In a recent post I looked at the sensitive subject of favelas and described some of the ways that you can get into trouble when talking about them. But did you know that even the name can stir controversy?
The term favela has an interesting history. Back in the 1890s, various Brazilian forces fought a series of escalating battles with a group of 30,000 settlers in Canudos, a remote town in Bahia. The settlers were led by a charismatic mystic named Antônio Conselheiro who had spent much of his earlier life wandering the north-east of Brazil and picking up followers along the way.
Time and again, government forces underestimated the strength of the Conselheiro’s followers, suffering a series of humiliating defeats. Eventually the Minister of War got involved and sent a huge, well-armed force which utterly destroyed Canudos. It is said that more than 15,000 inhabitants were killed (many civilians were slaughtered after the initial resistance was stamped out).
When the massacre was complete (1897), the soldiers made their way to Rio. When they were recruited they had been promised housing in return for victory, but when they arrived in the capital they got a shock.
There was no housing for them! Having fulfilled their duty, they were effectively abandoned, so they set up improvised dwellings on a hill in central Rio – today that hill is known as Morro da Providência. The soldiers were reminded of a hill from their fighting days in Canudos which was named after that spiny plant you see in the picture above and so Morro da Providência also came to be known as Morro da Favela. Before long, all the other slums that were springing up in the city were also referred to as favelas.
So that is the story of how the makeshift settlements in Brazil came to be known as favelas. Now back to the title of the post.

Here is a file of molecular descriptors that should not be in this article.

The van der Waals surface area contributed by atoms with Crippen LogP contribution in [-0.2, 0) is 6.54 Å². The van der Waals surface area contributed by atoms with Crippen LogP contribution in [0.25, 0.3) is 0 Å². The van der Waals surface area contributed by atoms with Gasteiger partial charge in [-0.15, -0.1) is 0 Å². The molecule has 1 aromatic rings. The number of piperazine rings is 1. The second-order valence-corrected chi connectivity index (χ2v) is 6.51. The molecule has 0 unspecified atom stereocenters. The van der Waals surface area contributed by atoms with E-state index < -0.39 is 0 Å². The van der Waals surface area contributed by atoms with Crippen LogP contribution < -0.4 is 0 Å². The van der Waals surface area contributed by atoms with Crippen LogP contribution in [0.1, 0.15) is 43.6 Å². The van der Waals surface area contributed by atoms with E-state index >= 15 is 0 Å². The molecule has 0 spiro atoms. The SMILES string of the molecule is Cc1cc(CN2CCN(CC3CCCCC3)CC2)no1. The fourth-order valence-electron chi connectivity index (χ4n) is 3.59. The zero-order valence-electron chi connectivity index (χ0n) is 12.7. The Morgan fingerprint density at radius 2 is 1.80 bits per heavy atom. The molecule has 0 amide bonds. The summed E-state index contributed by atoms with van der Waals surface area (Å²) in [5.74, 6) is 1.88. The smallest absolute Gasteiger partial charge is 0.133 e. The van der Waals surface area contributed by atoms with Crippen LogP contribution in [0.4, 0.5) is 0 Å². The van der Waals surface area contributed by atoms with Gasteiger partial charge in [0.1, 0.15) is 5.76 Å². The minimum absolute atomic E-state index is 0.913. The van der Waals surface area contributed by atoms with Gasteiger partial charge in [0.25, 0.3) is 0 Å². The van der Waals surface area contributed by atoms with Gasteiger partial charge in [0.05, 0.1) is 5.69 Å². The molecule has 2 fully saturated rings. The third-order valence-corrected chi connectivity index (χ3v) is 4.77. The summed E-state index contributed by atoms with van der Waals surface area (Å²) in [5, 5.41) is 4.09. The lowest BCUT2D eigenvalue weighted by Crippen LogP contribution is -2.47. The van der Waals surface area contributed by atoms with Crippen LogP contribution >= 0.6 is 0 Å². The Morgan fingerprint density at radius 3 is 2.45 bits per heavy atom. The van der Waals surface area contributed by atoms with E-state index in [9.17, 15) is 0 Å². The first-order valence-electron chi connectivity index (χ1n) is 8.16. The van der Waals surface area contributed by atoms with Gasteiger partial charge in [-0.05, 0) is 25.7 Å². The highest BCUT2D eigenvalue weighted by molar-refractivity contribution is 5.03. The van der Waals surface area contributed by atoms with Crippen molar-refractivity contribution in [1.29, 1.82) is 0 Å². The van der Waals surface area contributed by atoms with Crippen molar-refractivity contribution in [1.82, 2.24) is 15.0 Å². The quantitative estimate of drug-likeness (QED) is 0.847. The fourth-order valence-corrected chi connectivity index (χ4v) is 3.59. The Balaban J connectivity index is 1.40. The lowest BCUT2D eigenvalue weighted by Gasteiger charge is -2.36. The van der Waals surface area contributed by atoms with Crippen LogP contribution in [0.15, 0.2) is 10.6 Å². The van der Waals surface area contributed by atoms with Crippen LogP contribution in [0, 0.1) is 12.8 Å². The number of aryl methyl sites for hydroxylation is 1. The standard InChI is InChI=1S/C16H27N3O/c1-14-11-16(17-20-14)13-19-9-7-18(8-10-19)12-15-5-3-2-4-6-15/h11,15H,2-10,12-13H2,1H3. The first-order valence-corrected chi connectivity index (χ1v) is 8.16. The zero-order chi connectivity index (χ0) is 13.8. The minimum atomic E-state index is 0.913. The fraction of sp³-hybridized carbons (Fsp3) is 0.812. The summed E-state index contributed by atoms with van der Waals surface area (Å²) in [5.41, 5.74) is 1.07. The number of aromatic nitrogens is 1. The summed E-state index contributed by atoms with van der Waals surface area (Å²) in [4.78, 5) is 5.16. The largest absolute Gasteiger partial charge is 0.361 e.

During one of my first ever Portuguese lessons, my teacher and I were talking about favelas when she said “You know really, we shouldn’t use the word ‘favela’ – we should say comunidade“. Comunidade (sounds like comooni-DADGE) means ‘community’, which on first sight seems like a strangely vague term for such a specific form of settlement.
But let’s think about why a new name has been developed in the first place. Since their inception, favelas have had negative associations – crime, violence, poverty and drugs – the kind of negative associations that lead to entrenched prejudice. The term favelado, used for someone who lives in a favela, is highly offensive. But what about favela? Is that offensive too? I still hear it used on the news and in everyday conversations without any apparent pejorative intent, so surely it is fine isn’t it?
During my reading for this post, I’ve spent some time looking around to see how people feel about this alternative term, comunidade. Certainly there are some people who seem to think that people who actually live in favelas prefer them to be called comunidade. But there is another school of thought that says that changing the name suggests that these people have something to be ashamed of.
Personally, I prefer to be straight about things: when I’m out of work, I say that I’m unemployed, not “between jobs”; when someone close to me dies, I say that they died, not that they “passed away”. These euphemisms always strike me as a little ridiculous – however you say it, you still don’t have a job, and that person is never coming back.
But if I lived in a favela and experienced the prejudices that I’m sure many residents suffer, perhaps I’d feel differently. If you knew that, for many people, the name of the place you lived was synonymous with crime and dishonesty, maybe you’d want to change that name too?